Prufrock's Page

Friday, March 31, 2006

Nothing Is Illuminated

Jonathan Safran Foer is one of the two authors who makes it to the list of the New York Press' "50 most loathsome New Yorkers":

"Only after a textbook publisher picked up his debut novel in 2002 was Everything Is Illuminated marked not so much an auspicious debut, but the new messiah. Everyone from John Updike to Salman Rushdie sang his praises—until the 2005 9/11-Holden Caulfield follow-up, Extremely Loud and Incredibly Close...Everything but the box office was illuminated for the big-screen bomb of his first book. Both 2005 efforts came crashing down like the towers he writes so badly about. But as loathsome as exploiting 9/11 for bad magic-fiction might be, pity the poor producer in charge of translating his red-inked, blurry typefaces and flipbook cartoon—not to mention that entire page taken up by just the word 'purple'—into the audio version."

The other one? James Frey, everyone's favourite whipping boy at present.

Let Us Now Praise Famous Men

John McGahern, whose quiet, unfussy and deceptively simple prose captured the spirit of an Irish people finding their own place in the world, is no more. The Guardian calls him "arguably the most important Irish novelist since Samuel Beckett", and the New York Times quotes John Banville as saying: "Amongst Women, which was his masterpiece -- if there was any justice at all, it should have won the Booker Prize. It would have given him the international recognition that he didn't have. The literary world we live in now is so glittery. His novels were so quiet, perhaps they didn't travel well. But they will."

In McGahern's own words: "[I attempted] to take plot and everything else out of the novel and see what was left...In fiction, the most powerful weapon the writer has is suggestion. I think that nearly all good writing is suggestion, and all bad writing is statement. Statement kills off the reader's imagination. With suggestion, the reader takes up from where the writer leaves off."

Wednesday, March 29, 2006

Take Cover, Boys

Thomas Hardy? "Unbearable."

Ernest Hemingway? "Too busy being an American."

Charles Dickens? "Repetitive."

Jane Austen's Northanger Abbey? "[A book about] this terrible vapid woman and her so-called love life."

Once again, Sir Vidiadhar Surajprasad Naipaul spews vitriol.

Name Dropping

Richard Bachman. Jack Harvey. Eric Blair. May Ann Evans. David Cornwell. PrufrockTwo. Why do writers adopt pseudonyms? The Guardian's Jonathan Freedman explains.

So Many Blogs, So Little Quality

There's Julie And Julia, there's the Lulu Blooker Prize, and now, as has been widely reported, Riverbend's Baghdad Burning has been shortlisted for the Samuel Johnson Award. So, are blogs the new happy hunting ground of publishers? Not yet, according to Little, Brown's Judie Clain: "I don't think a blog is a great place to look for new writers, because there are so many, and so many aren't very good."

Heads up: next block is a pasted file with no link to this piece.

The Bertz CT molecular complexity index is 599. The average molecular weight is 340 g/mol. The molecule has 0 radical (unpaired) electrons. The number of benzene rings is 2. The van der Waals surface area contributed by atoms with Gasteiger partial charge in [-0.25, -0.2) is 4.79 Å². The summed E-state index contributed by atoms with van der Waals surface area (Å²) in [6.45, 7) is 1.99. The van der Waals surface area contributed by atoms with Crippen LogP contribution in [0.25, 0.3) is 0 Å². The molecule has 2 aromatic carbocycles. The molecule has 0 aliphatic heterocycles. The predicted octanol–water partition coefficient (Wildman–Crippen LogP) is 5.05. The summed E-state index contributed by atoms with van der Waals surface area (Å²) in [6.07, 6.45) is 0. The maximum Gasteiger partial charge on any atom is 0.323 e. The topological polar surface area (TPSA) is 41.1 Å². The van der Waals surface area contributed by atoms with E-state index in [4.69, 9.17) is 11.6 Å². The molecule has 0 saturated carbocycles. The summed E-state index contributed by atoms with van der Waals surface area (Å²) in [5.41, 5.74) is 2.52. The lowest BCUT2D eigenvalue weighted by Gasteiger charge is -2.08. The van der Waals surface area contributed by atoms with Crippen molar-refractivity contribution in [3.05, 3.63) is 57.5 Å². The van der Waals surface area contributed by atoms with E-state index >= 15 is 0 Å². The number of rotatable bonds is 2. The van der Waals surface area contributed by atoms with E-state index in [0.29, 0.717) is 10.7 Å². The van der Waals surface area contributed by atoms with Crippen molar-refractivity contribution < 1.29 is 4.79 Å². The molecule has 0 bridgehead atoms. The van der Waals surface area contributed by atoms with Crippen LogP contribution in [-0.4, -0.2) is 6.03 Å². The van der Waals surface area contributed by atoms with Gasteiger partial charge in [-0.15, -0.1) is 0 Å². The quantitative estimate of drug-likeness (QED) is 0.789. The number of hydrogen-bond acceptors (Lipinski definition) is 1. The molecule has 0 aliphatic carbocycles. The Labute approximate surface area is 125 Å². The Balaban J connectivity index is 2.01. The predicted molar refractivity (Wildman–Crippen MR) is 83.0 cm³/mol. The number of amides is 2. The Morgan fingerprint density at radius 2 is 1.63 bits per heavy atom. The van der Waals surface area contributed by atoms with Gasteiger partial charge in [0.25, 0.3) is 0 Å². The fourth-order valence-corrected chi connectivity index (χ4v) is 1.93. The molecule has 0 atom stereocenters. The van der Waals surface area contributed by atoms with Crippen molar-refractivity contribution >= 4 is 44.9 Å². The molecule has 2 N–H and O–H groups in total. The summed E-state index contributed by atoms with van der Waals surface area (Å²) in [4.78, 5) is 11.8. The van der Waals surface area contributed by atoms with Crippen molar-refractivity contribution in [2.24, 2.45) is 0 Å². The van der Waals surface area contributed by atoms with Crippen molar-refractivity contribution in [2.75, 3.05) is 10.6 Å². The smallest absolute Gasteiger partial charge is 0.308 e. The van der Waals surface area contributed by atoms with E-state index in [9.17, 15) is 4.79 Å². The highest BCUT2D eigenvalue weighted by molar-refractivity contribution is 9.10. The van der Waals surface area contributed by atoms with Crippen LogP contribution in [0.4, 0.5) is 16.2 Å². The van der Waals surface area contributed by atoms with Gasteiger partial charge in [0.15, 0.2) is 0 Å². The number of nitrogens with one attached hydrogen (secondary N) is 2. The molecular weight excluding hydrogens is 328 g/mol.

Monday, March 27, 2006

Ishiguro's Cheerful Novel

In The Guardian, Kazuo Ushiguro writes that it was tuning in to a radio programme on biotechnology that first alerted him to the theme of Never Let Me Go. That apart, he offers interesting insights into his craft:

I could finally see the story I'd been looking for: something simple, but very fundamental, about the sadness of the human condition. After that, I worked pretty steadily, averaging about 30 hours a week, for three years, until my book was finished.

I remember reading it back for the first time and concluding this was my most cheerful novel to date.

When I write about children, I do much the same as when I write about elderly people, or any other character who's different from me in culture or experience. I try my best to think and feel as they would, then see where that takes me.

Sunday, March 26, 2006

Pirates! Filibusters! Bashi-Bazouks!

“At the end of the day, people still prefer to read the original work, however difficult that may be for them. But we still bring out translations for the few who want them. People want to read a Harold Robbins in Bengali so we have to translate it, yet poor translation is hampering the market. [And between Amartya Sen and Herge’s Tintin] Tintin is much more popular.”

- Ranjan Sarkar of the Bengali imprint, Ananda Publishers

Malamud Redux

Though Janna Malamud Smith's book on her father has received decidedly mixed reviews, at least it's refocused attention on a writer who doesn't deserve to be neglected. Here, for example, is Jonathan Yardley in The Washington Post:

"Not all of Malamud's work achieves the heights of The Assistant and The Magic Barrel , but it ranks with the best of his time, and far above what passes for the best of our own. Its most persistent themes -- the search for a new life and the struggle to achieve moral rectitude -- have lasting pertinence and have rarely been explored so subtly and perceptively in literature. His prose, at times melancholy and at others jaunty, achieves a near-perfect fusion of American and Jewish-American rhythms. He was as much fabulist as novelist, with the happy result that almost all of his fiction transcends time."